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Erin Collinson is director of Policy Outreach at CGD. Prior to joining the CGD staff, she spent over five years working in the US Senate. Originally from the Chicago area, Collinson holds a Master of Development Practice degree from the University of Minnesota and a BA in Environmental Policy from Denison University.
This Tuesday, the House and Ways Subcommittee on Trade will hold a hearing on the future of the African Growth and Opportunity Act (AGOA). CGD’s Ben Leo, senior fellow and director of the Rethinking US Development Policy Initiative, will testify.
AGOA, which extends trade preferences to eligible countries in sub-Saharan Africa and authorizes targeted capacity building, is set to expire in September 2015. With countless calls for a “seamless renewal,” and added pressure to demonstrate progress ahead of the upcoming US-Africa Leaders Summit, the Subcommittee is doing its part to get the ball rolling. (The Senate Finance Committee will do the same on Wednesday.) Since its inception, there has been strong bipartisan support for AGOA, but as we approach year 15, even the law’s strongest champions are looking to make improvements that will increase its impact.
I will be listening for Ben’s insights into lessons learned from the past 14 years of AGOA: what have been the success stories and how can a new bill go further? I look forward to hearing Ben’s ideas for revisions that will help address constraints that prevent African firms from taking advantage of trade preferences. I’m also hoping that Ben will touch on what United States can do to spur greater investment in sub-Saharan Africa, since the original AGOA act was billed as central to US-Africa trade and investment policy, and foreign investment will be critical to building and expanding industry on the continent.
Both House and Senate Appropriations Committees have approved bills to fund the State Department and foreign assistance in FY15. Thanks to the bipartisan budget deal reached back in December, the committees agreed to similar topline spending levels. (There's not the $10 billion gulf between the chambers we saw last year.) But this wouldn’t be Congress if there weren’t still notable differences between the bills and plenty of deviations from the President’s budget request.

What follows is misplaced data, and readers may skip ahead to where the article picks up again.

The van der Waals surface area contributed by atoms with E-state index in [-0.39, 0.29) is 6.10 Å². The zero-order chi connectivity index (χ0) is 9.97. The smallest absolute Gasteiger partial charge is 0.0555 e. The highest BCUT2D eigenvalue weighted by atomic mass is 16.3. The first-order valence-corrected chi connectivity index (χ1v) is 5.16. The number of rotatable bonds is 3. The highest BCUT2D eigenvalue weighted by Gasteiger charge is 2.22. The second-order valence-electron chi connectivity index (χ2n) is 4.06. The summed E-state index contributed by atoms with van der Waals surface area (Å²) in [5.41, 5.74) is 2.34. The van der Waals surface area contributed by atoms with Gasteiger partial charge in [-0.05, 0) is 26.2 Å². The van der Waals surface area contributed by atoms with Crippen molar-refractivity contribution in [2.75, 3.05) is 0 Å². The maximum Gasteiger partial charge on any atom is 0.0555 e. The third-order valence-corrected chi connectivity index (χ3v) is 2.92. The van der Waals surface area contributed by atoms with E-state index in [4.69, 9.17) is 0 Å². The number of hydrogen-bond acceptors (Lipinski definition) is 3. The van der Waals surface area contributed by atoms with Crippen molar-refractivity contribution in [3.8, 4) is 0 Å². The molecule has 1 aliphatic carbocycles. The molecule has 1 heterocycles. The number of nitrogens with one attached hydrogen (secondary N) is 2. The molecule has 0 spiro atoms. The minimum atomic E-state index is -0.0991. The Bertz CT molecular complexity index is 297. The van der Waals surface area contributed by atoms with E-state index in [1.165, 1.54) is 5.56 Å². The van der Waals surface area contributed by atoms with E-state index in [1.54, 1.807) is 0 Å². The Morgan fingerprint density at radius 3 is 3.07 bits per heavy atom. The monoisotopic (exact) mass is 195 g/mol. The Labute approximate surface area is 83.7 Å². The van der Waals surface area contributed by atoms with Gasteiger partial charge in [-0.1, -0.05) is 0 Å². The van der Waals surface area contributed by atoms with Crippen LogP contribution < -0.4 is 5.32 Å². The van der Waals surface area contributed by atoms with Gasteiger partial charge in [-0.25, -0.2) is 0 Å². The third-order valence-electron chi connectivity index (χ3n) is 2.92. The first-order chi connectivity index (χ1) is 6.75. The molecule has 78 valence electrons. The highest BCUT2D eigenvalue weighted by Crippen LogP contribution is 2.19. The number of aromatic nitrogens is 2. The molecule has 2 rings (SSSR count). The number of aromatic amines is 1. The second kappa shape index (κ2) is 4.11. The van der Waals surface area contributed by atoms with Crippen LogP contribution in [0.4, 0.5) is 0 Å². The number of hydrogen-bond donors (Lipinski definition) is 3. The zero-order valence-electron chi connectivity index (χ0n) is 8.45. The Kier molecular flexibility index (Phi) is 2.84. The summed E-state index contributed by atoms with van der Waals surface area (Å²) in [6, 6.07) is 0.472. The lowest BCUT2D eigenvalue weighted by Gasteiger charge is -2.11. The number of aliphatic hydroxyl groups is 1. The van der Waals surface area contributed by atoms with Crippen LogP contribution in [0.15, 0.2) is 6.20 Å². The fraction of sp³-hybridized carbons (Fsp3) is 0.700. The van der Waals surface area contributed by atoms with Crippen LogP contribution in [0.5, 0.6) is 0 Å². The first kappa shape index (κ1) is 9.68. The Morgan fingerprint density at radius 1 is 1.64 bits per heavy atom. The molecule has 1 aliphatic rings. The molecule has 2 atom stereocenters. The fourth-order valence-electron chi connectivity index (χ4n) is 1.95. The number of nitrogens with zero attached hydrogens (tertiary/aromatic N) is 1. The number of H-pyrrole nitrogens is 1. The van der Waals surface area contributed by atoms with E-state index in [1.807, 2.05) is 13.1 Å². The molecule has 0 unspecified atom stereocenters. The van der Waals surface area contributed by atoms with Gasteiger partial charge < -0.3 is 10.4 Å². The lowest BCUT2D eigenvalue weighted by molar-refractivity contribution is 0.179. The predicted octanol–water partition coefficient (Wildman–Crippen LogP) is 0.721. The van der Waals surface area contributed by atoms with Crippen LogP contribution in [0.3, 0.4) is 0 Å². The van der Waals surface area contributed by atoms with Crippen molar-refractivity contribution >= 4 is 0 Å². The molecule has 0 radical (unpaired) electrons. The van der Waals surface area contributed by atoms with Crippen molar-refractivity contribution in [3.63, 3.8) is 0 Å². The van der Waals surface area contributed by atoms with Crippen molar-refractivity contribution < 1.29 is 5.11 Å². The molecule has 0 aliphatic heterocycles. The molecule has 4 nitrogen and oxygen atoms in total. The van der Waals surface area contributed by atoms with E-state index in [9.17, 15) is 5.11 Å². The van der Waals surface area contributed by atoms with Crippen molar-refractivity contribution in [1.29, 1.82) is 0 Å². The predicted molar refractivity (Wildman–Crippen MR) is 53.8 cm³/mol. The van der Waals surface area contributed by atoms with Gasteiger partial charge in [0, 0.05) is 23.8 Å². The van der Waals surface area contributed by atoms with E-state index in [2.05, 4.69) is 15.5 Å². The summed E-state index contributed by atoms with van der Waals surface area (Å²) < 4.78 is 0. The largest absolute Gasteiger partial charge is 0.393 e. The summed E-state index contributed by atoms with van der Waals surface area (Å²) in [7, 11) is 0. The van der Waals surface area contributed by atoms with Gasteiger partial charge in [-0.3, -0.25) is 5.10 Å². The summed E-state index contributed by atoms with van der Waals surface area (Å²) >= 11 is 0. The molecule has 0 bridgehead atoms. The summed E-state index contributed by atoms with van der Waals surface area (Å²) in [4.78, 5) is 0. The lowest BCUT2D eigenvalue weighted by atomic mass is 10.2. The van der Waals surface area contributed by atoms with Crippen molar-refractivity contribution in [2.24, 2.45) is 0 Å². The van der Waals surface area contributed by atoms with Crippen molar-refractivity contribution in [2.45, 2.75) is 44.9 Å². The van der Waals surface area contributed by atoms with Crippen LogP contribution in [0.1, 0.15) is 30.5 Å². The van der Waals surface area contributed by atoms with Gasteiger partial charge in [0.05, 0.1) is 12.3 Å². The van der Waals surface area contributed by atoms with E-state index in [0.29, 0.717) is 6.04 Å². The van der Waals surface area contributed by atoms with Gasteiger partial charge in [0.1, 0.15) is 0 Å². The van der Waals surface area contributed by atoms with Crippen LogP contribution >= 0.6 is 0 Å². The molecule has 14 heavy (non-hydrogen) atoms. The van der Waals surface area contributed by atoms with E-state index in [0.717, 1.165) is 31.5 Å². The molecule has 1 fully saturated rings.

Here are some questions we here at CGD have been asking and will be tracking as the appropriations process moves ahead.
What’s the deal with OCO?
Up against a spending cap and facing disagreement over projected revenue, appropriators had to make plenty of tough allocation decisions this year. On the Senate side, the committee employed an interesting work around, shifting a larger portion of the foreign affairs budget from “base” spending to Overseas Contingency Operations (OCO). OCO funding is set aside for costs incurred in frontline-states (to date, primarily Afghanistan, Iraq, Pakistan) and has the advantage of being “off-budget.” In other words, it doesn’t count against the agreed-upon spending caps. Senate Republicans accused the Committee chair of budget gimmickry, while advocates voiced concern about potential long-term implications for the budget baseline. In any case, this could make for a challenging reconciliation process.
Here’s the breakdown:
(dollars in billions)
*Late last week, the President sent a budget amendment to Congress requesting additional money for the continued US presence in Afghanistan. Included in this supplement is another $1.4 billion for State and international programs OCO activities, bumping the OCO request for FY15 to $7.3125.
(For a more comprehensive look at the foreign affairs budget, check out USGLC’s helpful spreadsheet and analysis.)
Where’s the love for Power Africa?
The President’s FY15 budget request included increased funding for agencies with key roles in his Power Africa initiative, including the Overseas Private Investment Corporation (OPIC), Export-Import Bank, US Trade and Development Authority (USTDA), and the Millennium Challenge Corporation (MCC). Congress has demonstrated that promoting expanded energy access in Africa is a bipartisan issue with wide support, so it was a bit surprising to see that funding for all of these agencies fell short of the President’s request. (The decision to short Ex-Im is less remarkable when you consider the fight brewing in Congress over the Bank’s future.) In addition, absent from both bills is authorizing language for OPIC, which has been carried in appropriations measures for the last several years. Hopefully we can simply take that as a sign that appropriators are rooting for passage of the House’s Electrify Africa Act or Senate’s Energize Africa Act, each of which include a multi-year reauthorization of the agency.